Lightweight backpacks are the thing now. It’s taken a while, but we’ve all finally come to realise that if you want to get your pack weight down it’s best to start with the pack itself.
For a number of years, small cottage-type makers like Z Packs, Mountain Laurel Designs, and Hyperlite Mountain Gear were the only ones meeting the demands of lightweight hikers. Now the big brands have belatedly cottoned on. Osprey released the Levity; Lowe Alpine came with the Ascent, Vango have something on the way; and now we have this from Gregory, the Optic 48 (Octal 45 for women)
I’ve tried this out a fair bit recently. First I took it on a 50-mile hike along the Epynt Way in Mid Wales where I got to really test out its ventilation performance. Then I was in Scotland, using it for a hike to Kearvaig bothy and on a day trip up the incredible mountain that is Suilven.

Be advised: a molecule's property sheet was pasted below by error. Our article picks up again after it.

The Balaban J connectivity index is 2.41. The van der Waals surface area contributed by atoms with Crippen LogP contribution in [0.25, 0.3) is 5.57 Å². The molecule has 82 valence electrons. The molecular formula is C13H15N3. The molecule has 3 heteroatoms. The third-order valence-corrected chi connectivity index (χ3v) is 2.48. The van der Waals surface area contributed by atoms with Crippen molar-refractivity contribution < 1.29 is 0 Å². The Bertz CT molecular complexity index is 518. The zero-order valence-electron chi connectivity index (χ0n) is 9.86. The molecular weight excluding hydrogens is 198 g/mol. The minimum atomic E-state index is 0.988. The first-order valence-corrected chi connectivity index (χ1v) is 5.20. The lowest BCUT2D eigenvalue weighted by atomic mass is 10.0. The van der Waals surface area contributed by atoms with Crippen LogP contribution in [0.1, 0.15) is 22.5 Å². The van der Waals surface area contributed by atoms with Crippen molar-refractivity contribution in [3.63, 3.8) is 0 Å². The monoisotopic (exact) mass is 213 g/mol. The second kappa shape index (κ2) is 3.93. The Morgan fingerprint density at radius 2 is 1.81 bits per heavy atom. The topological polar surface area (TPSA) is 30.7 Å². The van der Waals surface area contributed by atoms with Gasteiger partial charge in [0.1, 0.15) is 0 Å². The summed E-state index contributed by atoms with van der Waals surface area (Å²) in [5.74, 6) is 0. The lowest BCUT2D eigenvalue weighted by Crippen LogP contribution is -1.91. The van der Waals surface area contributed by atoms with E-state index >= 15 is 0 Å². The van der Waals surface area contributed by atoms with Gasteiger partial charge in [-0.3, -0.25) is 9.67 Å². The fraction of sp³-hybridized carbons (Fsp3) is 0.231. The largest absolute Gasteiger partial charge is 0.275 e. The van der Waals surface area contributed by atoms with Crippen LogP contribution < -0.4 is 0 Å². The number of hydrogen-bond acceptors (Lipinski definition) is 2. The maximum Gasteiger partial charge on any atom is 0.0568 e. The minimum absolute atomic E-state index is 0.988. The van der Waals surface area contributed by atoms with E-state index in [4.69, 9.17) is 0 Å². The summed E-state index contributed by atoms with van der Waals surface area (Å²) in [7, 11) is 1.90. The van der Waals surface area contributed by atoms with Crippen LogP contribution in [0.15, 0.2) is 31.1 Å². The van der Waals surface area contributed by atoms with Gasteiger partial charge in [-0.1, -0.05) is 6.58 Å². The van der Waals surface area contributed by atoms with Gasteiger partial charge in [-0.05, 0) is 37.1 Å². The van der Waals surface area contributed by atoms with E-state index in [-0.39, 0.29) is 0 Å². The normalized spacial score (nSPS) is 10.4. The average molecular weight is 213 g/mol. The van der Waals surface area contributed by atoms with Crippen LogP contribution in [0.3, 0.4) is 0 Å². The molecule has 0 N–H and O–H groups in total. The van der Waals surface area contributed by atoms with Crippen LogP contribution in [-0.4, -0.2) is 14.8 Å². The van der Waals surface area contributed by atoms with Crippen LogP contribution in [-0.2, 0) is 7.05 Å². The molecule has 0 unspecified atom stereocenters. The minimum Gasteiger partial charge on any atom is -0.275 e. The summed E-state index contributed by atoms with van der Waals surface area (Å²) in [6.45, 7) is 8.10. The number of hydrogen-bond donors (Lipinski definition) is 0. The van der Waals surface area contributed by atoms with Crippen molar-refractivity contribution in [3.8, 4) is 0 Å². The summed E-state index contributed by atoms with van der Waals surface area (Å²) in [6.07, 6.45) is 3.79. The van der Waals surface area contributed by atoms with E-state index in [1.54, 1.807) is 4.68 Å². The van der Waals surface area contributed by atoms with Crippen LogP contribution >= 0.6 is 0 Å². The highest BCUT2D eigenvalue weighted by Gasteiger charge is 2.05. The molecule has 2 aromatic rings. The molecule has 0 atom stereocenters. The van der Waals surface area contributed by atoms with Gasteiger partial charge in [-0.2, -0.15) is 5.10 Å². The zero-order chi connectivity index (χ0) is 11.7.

Gregory Optic 48: Weight
The Optic weighs 1,221g. That’s light if you look at other similar backpacks within the category. For instance, Fjällräven’s Keb 52 weighs 2,260g, Lowe Alpine’s new Altus weighs 1700g while the Osprey Kestrel, one of their bestsellers, is 1760g. The Optic also has a trick up its sleeve, because by stripping off and removing bits and bobs, you can lower the weight down to an impressive 1080g.
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That said, there are lighter packs out there; the Osprey Levity (Lumina for women) for instance, which weighs just 830g. You can go even lighter than that but that’s when you’re entering into frameless, minimal-to-no back system territory.
The Optic features a brilliant back system called Aerospan. This involves a trampoline mesh that is spread right across the back, a padded lumbar support, EVA foam hipbelt fins, 3D mesh shoulder straps and then a lightweight tubular frame and solid panel. The back system is fixed so you need to make sure you pick the right sized pack (S, M or L). I’m 5 foot 10 and chose the medium length.